Gold and Freedom: The Political Economy of Reconstruction by Nicolas Barreyre. University of Virginia Press, 2015. Cloth, IBSN: 978-0813937496. $39.50.
The title of Nicolas Barreyre’s book, Gold and Freedom: The Political Economy of Reconstruction, refers to “the intersection of two major post-Civil War debates: one about the economic consequences of the war and the other about the political, racial, and social consequences of the abolition of slavery” (10). Barreyre argues that these debates were intimately intertwined, and that “it is impossible to understand Reconstruction apart from the economic debates that engulfed the nation. Conversely, the nature of those debates and the role of the money question cannot be grasped apart from Reconstruction” (3).
Barreyre is part of a group of historians seeking to broaden the scope—geographic as well as temporal—of Reconstruction. As such, he situates Reconstruction in a national, rather than a regional, framework. This national framework is critical because it allows historians to understand the “spatial dimension of politics in the United States” (2). By this he means the sectionalism so prevalent in the nineteenth century U.S.: not North/South tensions, but rather Northeast/Midwest tensions. Barreyre’s goal is to explore the results of the divisions between the Northeast and the Midwest, and “the transmutation of certain themes of political economy into geographical oppositions” (9).
Barreyre begins by charting the development of a Midwestern sectional identity. By the end of the U.S. Civil War, he contends, “the Midwest was…a section that existed, in the sense that its inhabitants—and others—were aware of it as a distinct, shared reality” (27-28). In Congress, tensions between the Midwest and the Northeast emerged frequently. The Bankruptcy Act, for instance, “stirred sectional feelings” (33). When debating veteran bounties, “sectionalism transformed the debate, and people soon stopped talking about equalizing bounties among soldiers of the united North and focused solely on balancing federal subsidies between the two sections” (37). Northeast/Midwest sectionalism was also evident in debates over the money question, which emerged “when a complex series of distinct but related problems of political economy were boiled down into two broad positions soon characterized as ‘soft money’ versus ‘hard money’” (53). Barreyre asserts that this question quickly became sectionalized. Granted, the people of each section were never unanimous, and one could find dissenters in each section from the prevailing orthodoxy. Because the two major political parties did not have coherent positions on the money issue, Northeast/Midwest sectionalism threatened both parties. The same could also be said of other economic issues, such as taxes and the tariffs. Both political parties, Barreyre insists, attuned to their own self-interest, did their best to avoid splitting along sectional lines. This explains the minor tariff reductions of the 1870s. “It was through the competition between the parties and the sections,” he concludes, “that political economy became mixed up with the social and institutional reform of the South” (110).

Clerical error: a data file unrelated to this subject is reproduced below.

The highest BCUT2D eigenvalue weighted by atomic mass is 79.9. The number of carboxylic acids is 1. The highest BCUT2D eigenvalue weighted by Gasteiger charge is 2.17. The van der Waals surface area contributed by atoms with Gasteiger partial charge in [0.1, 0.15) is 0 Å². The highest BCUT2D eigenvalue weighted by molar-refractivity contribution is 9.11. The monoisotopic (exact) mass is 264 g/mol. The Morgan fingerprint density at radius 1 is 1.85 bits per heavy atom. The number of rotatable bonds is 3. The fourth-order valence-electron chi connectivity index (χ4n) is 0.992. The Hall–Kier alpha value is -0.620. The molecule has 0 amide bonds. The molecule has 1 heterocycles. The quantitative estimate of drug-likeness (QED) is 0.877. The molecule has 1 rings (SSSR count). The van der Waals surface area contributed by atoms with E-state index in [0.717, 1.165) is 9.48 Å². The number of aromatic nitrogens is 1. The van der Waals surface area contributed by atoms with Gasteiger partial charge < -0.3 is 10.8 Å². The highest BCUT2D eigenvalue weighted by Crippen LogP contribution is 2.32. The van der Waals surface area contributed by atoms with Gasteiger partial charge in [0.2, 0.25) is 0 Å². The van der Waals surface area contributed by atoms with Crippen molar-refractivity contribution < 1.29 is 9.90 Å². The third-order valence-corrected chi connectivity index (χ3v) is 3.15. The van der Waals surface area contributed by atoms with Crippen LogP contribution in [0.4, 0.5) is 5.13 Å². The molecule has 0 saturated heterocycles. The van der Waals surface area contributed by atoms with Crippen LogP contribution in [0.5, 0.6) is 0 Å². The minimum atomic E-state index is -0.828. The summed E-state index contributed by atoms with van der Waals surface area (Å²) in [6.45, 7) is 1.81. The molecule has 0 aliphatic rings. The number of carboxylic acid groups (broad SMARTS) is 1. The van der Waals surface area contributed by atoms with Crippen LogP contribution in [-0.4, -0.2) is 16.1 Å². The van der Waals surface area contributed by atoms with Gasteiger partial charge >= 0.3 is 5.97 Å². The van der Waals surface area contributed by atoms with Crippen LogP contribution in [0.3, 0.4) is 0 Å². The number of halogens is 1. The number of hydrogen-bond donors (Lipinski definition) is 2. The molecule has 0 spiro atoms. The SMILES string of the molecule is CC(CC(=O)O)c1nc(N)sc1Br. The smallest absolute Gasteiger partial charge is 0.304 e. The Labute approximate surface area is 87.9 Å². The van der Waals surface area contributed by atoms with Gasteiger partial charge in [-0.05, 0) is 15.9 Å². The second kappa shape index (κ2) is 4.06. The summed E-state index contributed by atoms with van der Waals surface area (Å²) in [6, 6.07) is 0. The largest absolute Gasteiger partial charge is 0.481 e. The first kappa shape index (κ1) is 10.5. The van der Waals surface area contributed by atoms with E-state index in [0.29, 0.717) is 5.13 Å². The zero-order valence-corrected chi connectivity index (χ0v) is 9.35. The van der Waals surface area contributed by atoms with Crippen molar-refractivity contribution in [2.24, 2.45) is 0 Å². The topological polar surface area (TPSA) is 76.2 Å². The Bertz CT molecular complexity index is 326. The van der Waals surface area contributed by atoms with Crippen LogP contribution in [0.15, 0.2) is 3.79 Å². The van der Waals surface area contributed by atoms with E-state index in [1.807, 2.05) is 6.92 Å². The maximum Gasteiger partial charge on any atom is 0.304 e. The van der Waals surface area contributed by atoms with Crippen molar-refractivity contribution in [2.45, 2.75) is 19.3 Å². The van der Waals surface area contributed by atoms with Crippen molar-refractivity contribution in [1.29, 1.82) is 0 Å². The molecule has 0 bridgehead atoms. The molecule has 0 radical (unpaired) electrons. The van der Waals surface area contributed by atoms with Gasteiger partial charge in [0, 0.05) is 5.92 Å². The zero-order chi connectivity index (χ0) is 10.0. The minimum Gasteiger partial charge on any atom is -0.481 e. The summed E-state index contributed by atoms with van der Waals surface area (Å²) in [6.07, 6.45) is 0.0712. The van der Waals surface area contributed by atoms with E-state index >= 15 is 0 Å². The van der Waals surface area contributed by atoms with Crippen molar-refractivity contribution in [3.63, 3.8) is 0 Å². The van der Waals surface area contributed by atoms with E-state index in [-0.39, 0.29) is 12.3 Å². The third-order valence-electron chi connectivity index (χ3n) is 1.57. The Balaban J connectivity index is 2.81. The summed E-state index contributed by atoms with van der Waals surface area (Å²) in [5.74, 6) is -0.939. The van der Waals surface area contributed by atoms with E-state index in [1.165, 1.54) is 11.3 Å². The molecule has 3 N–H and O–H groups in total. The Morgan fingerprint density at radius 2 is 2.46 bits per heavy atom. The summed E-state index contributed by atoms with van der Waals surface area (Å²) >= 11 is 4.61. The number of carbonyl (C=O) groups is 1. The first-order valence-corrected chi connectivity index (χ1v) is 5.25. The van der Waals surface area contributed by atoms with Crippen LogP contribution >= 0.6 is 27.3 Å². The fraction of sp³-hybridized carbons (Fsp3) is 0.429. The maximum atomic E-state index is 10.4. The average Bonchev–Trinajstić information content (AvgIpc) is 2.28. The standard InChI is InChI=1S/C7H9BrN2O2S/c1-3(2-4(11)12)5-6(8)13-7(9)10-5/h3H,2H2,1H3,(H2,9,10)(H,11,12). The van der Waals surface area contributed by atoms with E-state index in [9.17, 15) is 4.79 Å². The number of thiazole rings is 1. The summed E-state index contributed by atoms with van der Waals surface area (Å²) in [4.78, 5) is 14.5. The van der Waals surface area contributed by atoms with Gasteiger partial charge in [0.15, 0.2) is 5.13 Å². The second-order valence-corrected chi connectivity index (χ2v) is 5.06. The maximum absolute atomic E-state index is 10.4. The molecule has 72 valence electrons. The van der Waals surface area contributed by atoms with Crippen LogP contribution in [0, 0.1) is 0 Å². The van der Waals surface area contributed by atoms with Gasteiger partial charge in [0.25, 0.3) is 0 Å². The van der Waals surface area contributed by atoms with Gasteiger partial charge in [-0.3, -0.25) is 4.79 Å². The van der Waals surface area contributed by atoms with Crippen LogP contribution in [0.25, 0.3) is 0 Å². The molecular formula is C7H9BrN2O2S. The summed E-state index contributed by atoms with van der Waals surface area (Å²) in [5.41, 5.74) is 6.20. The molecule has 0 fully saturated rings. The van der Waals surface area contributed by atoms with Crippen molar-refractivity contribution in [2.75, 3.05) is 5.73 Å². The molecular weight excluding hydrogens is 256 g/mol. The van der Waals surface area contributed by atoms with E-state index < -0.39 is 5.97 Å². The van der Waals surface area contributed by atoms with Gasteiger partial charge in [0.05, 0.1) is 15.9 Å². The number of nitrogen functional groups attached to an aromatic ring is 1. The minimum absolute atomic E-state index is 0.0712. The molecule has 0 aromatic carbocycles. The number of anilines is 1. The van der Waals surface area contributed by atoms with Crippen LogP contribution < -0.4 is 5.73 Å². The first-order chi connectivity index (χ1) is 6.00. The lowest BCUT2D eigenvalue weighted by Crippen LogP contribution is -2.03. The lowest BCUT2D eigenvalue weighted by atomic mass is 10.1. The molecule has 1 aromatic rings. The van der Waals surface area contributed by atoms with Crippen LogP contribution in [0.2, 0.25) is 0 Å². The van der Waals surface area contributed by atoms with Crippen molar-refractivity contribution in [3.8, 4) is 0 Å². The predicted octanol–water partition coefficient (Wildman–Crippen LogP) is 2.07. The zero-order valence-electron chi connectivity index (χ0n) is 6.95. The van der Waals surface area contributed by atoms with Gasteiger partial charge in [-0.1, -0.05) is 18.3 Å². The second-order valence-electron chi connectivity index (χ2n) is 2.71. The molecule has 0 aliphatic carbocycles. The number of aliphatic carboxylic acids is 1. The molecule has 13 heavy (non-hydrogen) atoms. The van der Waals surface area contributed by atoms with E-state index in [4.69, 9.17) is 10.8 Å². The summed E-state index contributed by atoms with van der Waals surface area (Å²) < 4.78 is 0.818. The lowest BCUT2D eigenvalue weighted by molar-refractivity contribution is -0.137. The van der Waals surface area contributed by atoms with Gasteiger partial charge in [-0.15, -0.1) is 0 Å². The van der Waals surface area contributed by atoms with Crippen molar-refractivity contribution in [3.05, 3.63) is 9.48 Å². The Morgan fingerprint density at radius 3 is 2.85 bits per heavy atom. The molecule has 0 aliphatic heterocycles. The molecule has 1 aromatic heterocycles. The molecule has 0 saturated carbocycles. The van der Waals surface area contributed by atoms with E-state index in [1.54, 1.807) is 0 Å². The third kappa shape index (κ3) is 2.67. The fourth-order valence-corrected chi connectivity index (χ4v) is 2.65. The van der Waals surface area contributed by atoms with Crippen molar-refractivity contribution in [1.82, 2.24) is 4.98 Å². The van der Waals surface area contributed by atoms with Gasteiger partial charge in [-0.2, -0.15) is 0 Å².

Economic issues were not only responsible for Northeast/Midwestern sectionalism, but they also influenced debates about the reform of the South and disrupted Reconstruction. After being trounced in the 1866 midterm elections, Democrats sought an alternative electoral strategy. George Hunt Pendleton provided one example of how economic issues could be handily employed against Republicans. “The money question,” he gambled, could be wielded “as an electoral weapon” (127). Barreyre is not the first to discuss Pendleton’s tactics, but he makes a good point that the radical defeat in 1867 was not due exclusively to the suffrage issue; the money question also played a critical role. In other words, “Pendleton’s wager was successful. By taking a subject that divided Republicans sectionally and making it an issue in a state election, he gave it political legitimacy and lifted it to national prominence” (130). Despite originating as a Democratic weapon, Pendleton’s “Ohio issue” divided both parties and demonstrated how economic sectionalism could hurt both parties. Republicans forged compromises to maintain their party intact, including the Fifteenth Amendment and the Public Credit Act. By the time of Grant’s inauguration “Reconstruction, the debt, and the money question were now clearly intertwined” (149).